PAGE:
America's housing industry faces the greatest threat to its sustainability in decades from a crisis of affordability that is shutting out increasingly larger numbers of prospective buyers from purchasing homes, whose prices—despite recent reductions—remain simply out of reach.
Once downplayed by builders and developers as a problem confined to overheated markets such as Las Vegas and San Diego, this affordability crisis is impacting buyers from shore to shore and border to border. Eighty percent of first-time home buyers couldn't afford a $501,390 median-priced home in Los Angeles County in the first quarter of 2007, and three-quarters of all households in all of California couldn't afford an entry-level home priced at $480,670, according to the California Association of Realtors. In Humboldt County, Ariz., north of Phoenix, affordability fell to 12 percent after median home prices rose to $325,000 in March from $309,000 in February. That same month, Vermont issued a report called “Between a Rock and a Hard Place,” which estimates that 67 percent of the state's households don't earn enough to afford the $197,000 median price for a house, and nearly three-fifths of those households can't even afford the state's median monthly rent. Only about one-third of Florida households have annual incomes that would allow them to purchase a median-priced home, compared to 69 percent in 1999, according to Affordable Housing Finance magazine, Builder's sister publication.
“There's a big bubble in the middle,” observes Richard Haughey, the Urban Land Institute's director of multifamily development. James Carr, senior vice president of financial innovation, planning, and research for the Fannie Mae Foundation, gave his audience a jolt when he suggested, during a recent Congress for New Urbanism meeting, that the nation's economic survival could hinge on its creating more affordable housing. If Hispanics and Asians, many with moderate incomes, now account for nearly half of America's population growth, “Who are we building houses for if the fastest-growing segments of our society are least able to afford ownership?” asks Carr.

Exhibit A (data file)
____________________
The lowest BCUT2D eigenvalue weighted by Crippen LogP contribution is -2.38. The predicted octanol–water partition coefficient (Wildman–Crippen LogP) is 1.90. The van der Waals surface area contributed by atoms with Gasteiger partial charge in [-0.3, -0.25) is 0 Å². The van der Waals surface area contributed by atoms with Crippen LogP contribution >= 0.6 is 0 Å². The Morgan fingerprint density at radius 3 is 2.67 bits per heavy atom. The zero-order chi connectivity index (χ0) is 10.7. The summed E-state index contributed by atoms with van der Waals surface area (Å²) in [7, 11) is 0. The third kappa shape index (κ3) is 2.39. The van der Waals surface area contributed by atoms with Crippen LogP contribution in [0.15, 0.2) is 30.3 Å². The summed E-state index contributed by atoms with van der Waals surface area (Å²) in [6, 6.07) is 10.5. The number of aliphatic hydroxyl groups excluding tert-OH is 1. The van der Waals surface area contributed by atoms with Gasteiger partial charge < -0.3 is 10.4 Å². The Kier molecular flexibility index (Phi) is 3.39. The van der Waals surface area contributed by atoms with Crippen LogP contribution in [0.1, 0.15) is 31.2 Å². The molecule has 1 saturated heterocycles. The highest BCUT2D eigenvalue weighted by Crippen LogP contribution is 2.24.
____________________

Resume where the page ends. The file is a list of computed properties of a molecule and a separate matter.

And what are builders doing to manage this crisis and make their products more affordable? Up until last year, the answer would have been “not much,” as builders milked the surge in home buying during the first half of this decade for every dollar they could wring out of customers. (An index that Yale University economist Robert Shiller uses to track home prices shot up 83 percent between 1997 and 2006; during that same period, weekly earnings for non-farm production and non-supervisory workers increased 31 percent, according to U.S. Bureau of Labor Statistics data.) But by mid-2006, when home sales started dropping precipitously, most builders were concluding that their aggressive pricing had pushed too many buyers out of the market, as the evidence was overwhelming.
Last year, Pulte Homes' Arizona division did research that found its prices and policies excluded 42 percent of Phoenix's buyers. The Boston Globe reports that Northwestern University economist Barry Bluestone calculated that median-income families could afford a median-priced home in only 12 of greater Boston's 161 communities in 2006, compared to those living in 148 of those communities in 1998. While a family of four in Seattle could afford a $280,000 home in 2006, median prices there that year were $450,000 for a house and $290,000 for a condo, reports the Seattle Post-Intelligencer.